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January 26, 1990 - Image 17

Resource type:
Text
Publication:
The Michigan Daily, 1990-01-26
Note:
This is a tabloid page

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- Folk Festival,_continued -
Michael Hedges amps the acoustic

U

Sheer domination of the stage is
one of Michael Hedges' many
extraordinary talents. He dubs his
music "thrash acoustic" and
"heavy mental;" that is, cerebral,
polished and inspired to the point
of agitation. His performances are
eclectic; he'll borrow open
tunings from David Crosby and
create atonal music inspired by

Classical Modernists such as Bela
Bartok; he'll feel the hot line of
his pulse and roar out with "Come
Together," "Pinball Wizard," or
"So You Want to Be a Rock and
Roll Star;" he'll stretch for
atmosphere with timing and
touch reminiscent of Thelonius
Monk's piano.
He can accommodate such a

range because he is one of the
best and most innovative guitar
players we have. Musician has
cited Hedges to be "generally
considered king of the hill."
Hedges explores the interior of
the guitar and the exterior, too.
He simultaneously strums and
picks at both ends of the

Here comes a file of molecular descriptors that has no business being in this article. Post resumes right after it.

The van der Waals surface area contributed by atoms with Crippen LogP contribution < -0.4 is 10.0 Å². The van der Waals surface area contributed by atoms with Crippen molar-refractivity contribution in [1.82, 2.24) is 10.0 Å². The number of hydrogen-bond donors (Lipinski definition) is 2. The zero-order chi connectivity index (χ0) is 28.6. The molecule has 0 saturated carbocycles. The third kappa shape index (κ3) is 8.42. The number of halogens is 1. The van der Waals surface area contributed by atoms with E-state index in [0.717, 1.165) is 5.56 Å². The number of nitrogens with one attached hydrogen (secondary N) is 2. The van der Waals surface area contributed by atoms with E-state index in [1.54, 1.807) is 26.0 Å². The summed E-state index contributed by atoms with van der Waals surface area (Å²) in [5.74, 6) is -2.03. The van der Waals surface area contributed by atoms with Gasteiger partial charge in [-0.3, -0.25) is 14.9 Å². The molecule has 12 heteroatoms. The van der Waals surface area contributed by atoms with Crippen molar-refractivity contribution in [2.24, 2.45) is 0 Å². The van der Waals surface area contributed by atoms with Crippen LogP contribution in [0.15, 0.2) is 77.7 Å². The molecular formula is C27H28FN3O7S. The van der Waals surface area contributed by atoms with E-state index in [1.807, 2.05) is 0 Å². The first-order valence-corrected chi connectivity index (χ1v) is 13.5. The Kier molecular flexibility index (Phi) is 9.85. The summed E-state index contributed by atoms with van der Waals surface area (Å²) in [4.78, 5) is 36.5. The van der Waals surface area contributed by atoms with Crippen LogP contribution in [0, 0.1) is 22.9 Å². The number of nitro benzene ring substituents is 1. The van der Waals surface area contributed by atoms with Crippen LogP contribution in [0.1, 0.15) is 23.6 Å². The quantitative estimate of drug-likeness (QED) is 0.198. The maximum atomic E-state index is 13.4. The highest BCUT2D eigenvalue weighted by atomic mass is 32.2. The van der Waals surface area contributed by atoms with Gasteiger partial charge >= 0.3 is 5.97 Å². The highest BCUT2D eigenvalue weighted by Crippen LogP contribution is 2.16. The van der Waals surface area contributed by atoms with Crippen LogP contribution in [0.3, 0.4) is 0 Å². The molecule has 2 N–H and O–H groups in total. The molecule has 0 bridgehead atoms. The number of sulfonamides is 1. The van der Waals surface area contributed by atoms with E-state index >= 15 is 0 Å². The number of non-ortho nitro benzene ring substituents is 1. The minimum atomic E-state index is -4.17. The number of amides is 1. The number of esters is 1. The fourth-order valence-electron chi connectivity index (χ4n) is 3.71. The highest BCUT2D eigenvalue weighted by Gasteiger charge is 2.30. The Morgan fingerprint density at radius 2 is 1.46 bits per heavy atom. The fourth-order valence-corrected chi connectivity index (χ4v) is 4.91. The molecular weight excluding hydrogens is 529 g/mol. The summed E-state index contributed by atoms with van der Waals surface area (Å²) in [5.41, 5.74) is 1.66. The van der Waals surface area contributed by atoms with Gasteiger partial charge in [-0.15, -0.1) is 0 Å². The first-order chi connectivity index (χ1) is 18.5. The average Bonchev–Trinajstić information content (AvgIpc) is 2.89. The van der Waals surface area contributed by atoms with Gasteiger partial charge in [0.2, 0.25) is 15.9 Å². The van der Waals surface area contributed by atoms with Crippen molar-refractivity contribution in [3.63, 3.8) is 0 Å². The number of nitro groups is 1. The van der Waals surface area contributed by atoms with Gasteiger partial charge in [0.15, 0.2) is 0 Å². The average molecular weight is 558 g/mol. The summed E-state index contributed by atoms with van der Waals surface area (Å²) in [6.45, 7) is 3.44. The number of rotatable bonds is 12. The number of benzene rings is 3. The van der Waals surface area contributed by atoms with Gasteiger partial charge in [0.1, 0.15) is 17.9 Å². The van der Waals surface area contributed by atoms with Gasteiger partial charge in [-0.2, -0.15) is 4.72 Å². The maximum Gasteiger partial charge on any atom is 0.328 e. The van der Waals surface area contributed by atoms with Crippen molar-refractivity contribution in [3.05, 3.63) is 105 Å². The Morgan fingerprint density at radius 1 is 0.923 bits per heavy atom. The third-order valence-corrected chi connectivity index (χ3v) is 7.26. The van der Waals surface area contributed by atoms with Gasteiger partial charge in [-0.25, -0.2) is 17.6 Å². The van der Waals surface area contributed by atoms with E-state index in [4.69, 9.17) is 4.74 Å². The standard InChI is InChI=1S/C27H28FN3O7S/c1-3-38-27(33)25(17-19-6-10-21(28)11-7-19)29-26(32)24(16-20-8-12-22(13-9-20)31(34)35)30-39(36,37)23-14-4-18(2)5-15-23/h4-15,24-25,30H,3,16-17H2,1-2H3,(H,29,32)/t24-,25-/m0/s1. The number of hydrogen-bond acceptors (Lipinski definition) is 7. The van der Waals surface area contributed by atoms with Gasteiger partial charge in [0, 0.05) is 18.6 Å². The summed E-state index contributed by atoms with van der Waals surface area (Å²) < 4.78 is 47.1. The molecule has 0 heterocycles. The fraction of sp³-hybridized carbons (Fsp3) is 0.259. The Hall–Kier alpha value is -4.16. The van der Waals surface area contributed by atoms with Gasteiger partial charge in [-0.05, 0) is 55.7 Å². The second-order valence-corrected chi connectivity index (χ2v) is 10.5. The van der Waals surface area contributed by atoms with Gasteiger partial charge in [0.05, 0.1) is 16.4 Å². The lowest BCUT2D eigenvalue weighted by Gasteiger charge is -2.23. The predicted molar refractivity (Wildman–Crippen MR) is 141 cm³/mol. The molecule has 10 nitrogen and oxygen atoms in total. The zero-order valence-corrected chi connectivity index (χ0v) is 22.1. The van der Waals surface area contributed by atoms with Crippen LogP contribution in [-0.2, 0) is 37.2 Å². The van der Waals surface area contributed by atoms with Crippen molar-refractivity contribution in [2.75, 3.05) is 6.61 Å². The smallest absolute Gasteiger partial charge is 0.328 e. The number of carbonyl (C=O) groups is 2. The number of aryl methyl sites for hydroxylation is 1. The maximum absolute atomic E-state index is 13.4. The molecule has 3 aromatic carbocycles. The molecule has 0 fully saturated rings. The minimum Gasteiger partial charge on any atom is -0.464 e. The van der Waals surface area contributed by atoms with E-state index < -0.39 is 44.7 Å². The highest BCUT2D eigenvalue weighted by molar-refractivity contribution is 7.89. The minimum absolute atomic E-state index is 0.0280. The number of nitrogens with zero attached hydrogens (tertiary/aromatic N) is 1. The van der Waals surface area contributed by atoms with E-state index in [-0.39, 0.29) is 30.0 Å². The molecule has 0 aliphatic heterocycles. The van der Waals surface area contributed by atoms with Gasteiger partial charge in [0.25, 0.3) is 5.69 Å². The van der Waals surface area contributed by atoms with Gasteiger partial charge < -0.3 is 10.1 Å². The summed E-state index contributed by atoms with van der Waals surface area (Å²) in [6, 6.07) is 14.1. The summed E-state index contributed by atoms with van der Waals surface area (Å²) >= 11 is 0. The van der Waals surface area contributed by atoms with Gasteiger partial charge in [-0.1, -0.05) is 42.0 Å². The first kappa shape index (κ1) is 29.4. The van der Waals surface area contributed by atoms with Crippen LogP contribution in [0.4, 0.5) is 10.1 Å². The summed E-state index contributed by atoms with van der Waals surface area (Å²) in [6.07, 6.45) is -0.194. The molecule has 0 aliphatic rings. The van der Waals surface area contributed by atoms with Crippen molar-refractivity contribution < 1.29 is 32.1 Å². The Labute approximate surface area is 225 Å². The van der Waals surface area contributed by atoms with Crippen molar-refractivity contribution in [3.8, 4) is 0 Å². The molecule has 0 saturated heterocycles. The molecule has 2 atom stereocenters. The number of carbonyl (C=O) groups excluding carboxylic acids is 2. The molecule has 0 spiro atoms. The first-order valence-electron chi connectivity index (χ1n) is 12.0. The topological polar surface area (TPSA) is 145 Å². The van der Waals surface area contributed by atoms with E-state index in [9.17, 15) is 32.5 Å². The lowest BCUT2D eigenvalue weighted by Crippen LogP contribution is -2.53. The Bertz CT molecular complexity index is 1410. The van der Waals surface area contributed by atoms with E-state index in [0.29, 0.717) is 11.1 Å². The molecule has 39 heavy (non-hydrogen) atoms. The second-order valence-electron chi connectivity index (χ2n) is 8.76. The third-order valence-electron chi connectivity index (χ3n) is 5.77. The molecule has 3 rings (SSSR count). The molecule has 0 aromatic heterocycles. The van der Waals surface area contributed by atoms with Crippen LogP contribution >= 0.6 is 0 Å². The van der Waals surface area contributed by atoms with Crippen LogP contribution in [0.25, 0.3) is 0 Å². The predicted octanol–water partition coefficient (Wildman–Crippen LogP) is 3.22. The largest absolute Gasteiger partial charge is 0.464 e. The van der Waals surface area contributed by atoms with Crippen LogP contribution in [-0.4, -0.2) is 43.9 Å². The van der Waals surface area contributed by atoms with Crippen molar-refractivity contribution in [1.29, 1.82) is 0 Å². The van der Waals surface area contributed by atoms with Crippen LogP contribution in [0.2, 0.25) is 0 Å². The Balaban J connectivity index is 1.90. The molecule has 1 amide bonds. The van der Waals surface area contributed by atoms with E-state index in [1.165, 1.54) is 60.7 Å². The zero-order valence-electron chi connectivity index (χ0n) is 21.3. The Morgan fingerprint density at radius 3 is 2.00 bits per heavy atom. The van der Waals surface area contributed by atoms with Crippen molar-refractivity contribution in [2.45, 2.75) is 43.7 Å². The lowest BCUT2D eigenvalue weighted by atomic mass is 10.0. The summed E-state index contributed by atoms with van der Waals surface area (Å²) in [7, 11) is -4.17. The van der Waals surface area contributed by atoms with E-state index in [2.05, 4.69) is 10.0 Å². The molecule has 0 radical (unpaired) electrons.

instrument, slaps the strings and
taps the body for percussive and
tonal effects.
Like an all-around gymnast, he
works with a range of apparatus.
He prowls and stamps his feet on
six-string rockers, picks up the
absurd-looking Harp guitar (with
six strings on the bottom and five
on top and a shape that would
have inspired Dali) for musing
songs like "Because It's There,"

by Mark Webster
picking melodies and bass lines
simultaneously. When he runs out
of thumbs, fingers and feet he
sings. His vocals take ideas from
Bobby McFerrin, with whom he
has recorded.
Nominated for a Grammy for
his album, AerialBoundaries,
Hedges comes from Oklahoma
and records with Windham Hill,
proving that Windham Hill
appreciates diversity. Hedges is
not New Age. His music is
anything but the airiness which
that moniker implies.
On stage Hedges can push his
talent beyond boundaries both
the audience and himself are
aware of.

Sweet Honey's
Reagon Music
for everyone,

by Mark Swartz
understanding of cultural
expression created by a group or a
community being a way of
understanding the history of that
group. And this began with the